Business Ethics: A German-Chinese Dialogue
August 22, 2013

A Discussion on the Role of Culture, the Lens of History and its Impact on the Global Economy and Society Today

 

The fourth edition of “Cultural China & Global Citizen” brought together leading figures in business ethics from China and Germany.  The panel consisted of Dr. TU Weiming, Chairman, CKGSB Committee on the Humanities and Honorary Professor, Dr. Klaus Leisinger, Chairman of the Novartis Foundation for Sustainable Development   and Dr. Josef Wieland, Chairman of the German Business Ethics Network and winner of the Max Weber Prize for Business Ethics. The speakers shared their views on globalization and business ethics, focusing on the importance of transparency and transcultural business practices.

Dr. Klaus Leisinger began by noting that globally, corporations are ranked amongst the lowest in trustworthiness compared to institutions such as NGOs, scientific and academic institutions. This indicates that they do not operate by the standards that society expects them to. He asserted that the need for Corporate Responsibility is more salient than ever before, and companies cannot simply claim their legality in certain localities without respecting international standards. Dr. Leisinger declared, “no good company should work under a bad law”, emphasizing legitimacy over legality. Dr. Leisinger urged companies to not only list their general guidelines with regards to their responsibilities to the society, but also practically apply those guidelines and align them to their management practices and key performance indicators.

 Prof. Josef Wieland offered his insights on the global economy, declaring that we are living in an exciting time when extra-territorial laws and standards are gaining increasing importance. Today, a British manager can be brought to justice in the U.S. because of his agent’s work in Malaysia. Globalization, however, has also resulted in institutional deficits with no “world-wide referees” to moderate the globalized business landscape. Dr. Wieland emphasized the need for globally accepted norms and that businesses and companies are in the forefront of this movement. He also lauded the emergence of companies which are now not only furnishing their financial reports but also other performance indicators such as social and environmental impacts.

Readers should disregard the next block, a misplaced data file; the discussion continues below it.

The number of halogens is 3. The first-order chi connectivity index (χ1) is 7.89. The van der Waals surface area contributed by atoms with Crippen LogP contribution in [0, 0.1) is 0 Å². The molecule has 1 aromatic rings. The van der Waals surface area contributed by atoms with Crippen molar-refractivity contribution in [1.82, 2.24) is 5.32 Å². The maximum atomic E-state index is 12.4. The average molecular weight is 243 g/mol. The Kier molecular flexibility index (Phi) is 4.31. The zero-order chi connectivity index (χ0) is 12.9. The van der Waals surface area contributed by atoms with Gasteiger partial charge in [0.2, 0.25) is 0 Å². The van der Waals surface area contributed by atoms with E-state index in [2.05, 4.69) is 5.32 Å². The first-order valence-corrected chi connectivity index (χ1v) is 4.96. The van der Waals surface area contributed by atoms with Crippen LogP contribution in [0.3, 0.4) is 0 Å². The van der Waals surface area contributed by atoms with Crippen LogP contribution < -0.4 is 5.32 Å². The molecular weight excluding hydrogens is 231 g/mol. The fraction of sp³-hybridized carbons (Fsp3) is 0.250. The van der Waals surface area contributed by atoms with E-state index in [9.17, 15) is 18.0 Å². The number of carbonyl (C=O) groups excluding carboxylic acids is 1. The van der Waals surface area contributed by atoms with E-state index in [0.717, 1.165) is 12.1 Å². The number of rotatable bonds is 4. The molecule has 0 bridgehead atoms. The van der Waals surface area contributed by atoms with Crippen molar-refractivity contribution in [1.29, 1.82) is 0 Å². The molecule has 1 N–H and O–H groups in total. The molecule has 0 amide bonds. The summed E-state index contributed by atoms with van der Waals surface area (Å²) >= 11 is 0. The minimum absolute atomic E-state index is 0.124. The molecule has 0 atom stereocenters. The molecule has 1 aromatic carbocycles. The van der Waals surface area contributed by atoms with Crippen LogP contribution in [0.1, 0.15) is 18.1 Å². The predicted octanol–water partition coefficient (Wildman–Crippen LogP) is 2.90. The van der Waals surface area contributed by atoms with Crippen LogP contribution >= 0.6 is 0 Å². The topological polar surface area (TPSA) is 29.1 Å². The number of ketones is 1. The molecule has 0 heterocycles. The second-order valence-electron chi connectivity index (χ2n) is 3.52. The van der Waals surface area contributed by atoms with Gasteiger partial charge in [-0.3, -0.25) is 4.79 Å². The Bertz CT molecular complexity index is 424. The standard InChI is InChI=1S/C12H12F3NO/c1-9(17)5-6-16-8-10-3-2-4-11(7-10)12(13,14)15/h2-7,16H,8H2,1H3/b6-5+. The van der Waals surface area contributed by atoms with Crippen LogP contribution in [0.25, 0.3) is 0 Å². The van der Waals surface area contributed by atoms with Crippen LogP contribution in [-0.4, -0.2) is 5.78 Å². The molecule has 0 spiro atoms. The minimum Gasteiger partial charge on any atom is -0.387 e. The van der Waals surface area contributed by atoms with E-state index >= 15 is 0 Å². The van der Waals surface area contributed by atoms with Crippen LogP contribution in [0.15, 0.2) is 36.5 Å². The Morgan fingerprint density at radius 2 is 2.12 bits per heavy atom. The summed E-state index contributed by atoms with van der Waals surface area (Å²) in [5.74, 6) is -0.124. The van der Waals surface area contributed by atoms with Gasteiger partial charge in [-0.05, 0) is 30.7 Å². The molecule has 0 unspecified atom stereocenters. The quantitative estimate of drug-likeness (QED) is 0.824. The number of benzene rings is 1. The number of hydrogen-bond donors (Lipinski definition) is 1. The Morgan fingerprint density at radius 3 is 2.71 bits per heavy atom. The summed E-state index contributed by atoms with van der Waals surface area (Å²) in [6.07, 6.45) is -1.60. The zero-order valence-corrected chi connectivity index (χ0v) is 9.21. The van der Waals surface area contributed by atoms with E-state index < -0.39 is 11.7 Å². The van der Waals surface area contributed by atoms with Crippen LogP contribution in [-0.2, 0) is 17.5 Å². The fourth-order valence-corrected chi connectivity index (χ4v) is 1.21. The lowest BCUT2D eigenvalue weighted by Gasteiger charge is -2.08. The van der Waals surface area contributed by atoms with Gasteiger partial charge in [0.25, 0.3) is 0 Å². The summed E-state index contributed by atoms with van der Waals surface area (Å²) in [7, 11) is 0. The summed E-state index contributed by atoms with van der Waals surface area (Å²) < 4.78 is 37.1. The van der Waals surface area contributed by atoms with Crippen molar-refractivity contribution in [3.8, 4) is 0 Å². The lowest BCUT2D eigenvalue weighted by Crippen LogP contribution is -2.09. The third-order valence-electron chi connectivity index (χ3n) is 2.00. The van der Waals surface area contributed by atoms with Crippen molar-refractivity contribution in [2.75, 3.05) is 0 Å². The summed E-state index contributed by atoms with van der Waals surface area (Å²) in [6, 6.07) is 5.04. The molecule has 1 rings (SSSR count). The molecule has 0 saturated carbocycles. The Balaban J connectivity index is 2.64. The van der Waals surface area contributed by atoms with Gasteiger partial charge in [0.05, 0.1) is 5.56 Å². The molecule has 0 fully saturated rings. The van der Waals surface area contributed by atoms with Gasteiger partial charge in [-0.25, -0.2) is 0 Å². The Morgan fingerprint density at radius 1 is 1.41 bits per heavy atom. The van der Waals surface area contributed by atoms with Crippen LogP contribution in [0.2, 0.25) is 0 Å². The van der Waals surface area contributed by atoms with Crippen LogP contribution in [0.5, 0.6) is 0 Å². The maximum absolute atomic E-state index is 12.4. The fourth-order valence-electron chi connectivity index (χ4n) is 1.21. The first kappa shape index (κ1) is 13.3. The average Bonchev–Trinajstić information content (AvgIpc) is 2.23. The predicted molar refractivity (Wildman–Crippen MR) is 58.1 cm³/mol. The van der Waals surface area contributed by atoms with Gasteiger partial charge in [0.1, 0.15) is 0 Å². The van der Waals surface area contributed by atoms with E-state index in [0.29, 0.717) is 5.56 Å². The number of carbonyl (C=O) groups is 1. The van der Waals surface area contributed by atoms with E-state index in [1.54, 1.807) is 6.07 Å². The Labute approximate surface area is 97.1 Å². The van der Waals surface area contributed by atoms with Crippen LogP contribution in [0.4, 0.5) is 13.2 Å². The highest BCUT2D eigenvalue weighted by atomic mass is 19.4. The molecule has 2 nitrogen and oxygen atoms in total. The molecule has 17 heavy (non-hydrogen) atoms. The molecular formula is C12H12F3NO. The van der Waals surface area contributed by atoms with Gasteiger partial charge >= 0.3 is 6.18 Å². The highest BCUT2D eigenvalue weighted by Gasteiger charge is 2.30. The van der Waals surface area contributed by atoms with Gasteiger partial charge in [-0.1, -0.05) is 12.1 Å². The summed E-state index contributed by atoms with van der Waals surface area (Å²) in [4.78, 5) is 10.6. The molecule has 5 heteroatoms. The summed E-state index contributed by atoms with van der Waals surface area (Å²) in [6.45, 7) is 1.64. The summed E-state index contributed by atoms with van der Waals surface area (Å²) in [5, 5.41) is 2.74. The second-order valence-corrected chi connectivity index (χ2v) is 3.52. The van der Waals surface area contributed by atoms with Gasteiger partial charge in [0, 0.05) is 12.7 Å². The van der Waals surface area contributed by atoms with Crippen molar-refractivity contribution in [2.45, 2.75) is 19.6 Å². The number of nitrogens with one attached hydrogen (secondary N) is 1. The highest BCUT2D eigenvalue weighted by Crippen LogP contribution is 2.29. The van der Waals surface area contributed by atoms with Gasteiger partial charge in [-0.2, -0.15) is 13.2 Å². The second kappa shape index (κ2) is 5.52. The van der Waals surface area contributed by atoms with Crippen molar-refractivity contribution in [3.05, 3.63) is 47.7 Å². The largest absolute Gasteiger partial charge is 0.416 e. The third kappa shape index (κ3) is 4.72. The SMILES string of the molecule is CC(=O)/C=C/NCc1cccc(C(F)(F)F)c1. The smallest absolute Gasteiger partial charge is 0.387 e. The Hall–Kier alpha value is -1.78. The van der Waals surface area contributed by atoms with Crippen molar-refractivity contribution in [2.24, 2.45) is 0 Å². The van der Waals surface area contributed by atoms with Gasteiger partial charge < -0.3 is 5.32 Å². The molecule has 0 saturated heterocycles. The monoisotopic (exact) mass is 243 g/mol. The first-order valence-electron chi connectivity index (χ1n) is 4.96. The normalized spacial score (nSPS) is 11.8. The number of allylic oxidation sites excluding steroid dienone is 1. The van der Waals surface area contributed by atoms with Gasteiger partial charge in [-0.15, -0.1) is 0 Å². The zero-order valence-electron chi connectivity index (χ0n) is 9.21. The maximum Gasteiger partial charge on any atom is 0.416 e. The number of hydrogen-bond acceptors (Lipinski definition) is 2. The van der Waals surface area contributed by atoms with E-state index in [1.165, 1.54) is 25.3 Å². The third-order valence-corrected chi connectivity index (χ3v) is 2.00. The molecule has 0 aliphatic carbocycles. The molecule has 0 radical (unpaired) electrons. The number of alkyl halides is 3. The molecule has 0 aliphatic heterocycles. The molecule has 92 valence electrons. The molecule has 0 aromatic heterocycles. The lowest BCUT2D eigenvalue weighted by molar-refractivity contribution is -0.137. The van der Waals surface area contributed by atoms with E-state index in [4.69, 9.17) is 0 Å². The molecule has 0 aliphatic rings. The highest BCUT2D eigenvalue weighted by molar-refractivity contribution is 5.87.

Finally, Prof. TU Weiming, who led the establishment of the Humanities in the CKGSB’s extensive curriculum, emphasized the importance of having both social and economic capital in the 21st century. He asserted the need for dialogue and understanding of ethnic, gender and cultural diversity, especially in the China context. Prof. Tu stressed that the idea of the “Confucian-scholar business man” has been to a large extent eroded in China despite its prominence in nations such as South Korea and Japan. He asserted that one of CKGSB’s goals is to rekindle this concept in business leaders today, so that ethical and commercial values are well-aligned.

Many other topics were covered in this talk including matrixes to evaluate good leadership and effective corporate responsibility. All three speakers affirmed that countries should constantly engage in dialogue, learning from each other’s philosophies and traditions.

The following Q&A session garnered questions from the audience including the media, business professionals and students.  Issues raised include spiritual and philosophical traditions and their effects on the economy, the concept of “Confucian-scholar business man” in China, and social consequences of depleting natural resources. 

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